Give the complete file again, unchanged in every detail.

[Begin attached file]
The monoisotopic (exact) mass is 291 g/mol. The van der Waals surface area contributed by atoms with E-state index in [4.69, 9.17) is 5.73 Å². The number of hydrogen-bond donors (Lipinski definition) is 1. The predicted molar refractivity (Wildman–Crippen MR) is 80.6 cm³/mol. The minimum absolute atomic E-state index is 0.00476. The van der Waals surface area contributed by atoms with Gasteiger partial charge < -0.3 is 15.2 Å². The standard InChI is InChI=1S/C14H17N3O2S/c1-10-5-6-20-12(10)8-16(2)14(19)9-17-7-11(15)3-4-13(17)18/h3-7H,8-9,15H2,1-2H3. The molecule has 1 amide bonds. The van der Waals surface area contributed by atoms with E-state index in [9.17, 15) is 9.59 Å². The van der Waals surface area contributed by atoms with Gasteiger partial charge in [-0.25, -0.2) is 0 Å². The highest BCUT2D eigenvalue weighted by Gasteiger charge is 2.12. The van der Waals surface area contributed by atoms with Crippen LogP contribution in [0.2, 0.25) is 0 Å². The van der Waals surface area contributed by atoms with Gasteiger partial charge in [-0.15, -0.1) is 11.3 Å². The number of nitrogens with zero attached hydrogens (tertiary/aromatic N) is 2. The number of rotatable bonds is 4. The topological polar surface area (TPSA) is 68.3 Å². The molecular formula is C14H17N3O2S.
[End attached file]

The monoisotopic (exact) mass is 291 g/mol. The van der Waals surface area contributed by atoms with E-state index in [4.69, 9.17) is 5.73 Å². The number of hydrogen-bond donors (Lipinski definition) is 1. The predicted molar refractivity (Wildman–Crippen MR) is 80.6 cm³/mol. The minimum absolute atomic E-state index is 0.00476. The van der Waals surface area contributed by atoms with Gasteiger partial charge < -0.3 is 15.2 Å². The standard InChI is InChI=1S/C14H17N3O2S/c1-10-5-6-20-12(10)8-16(2)14(19)9-17-7-11(15)3-4-13(17)18/h3-7H,8-9,15H2,1-2H3. The molecule has 1 amide bonds. The van der Waals surface area contributed by atoms with E-state index in [9.17, 15) is 9.59 Å². The van der Waals surface area contributed by atoms with Gasteiger partial charge in [-0.25, -0.2) is 0 Å². The highest BCUT2D eigenvalue weighted by Gasteiger charge is 2.12. The van der Waals surface area contributed by atoms with Crippen LogP contribution in [0.2, 0.25) is 0 Å². The van der Waals surface area contributed by atoms with Gasteiger partial charge in [-0.15, -0.1) is 11.3 Å². The number of nitrogens with zero attached hydrogens (tertiary/aromatic N) is 2. The number of rotatable bonds is 4. The topological polar surface area (TPSA) is 68.3 Å². The molecular formula is C14H17N3O2S.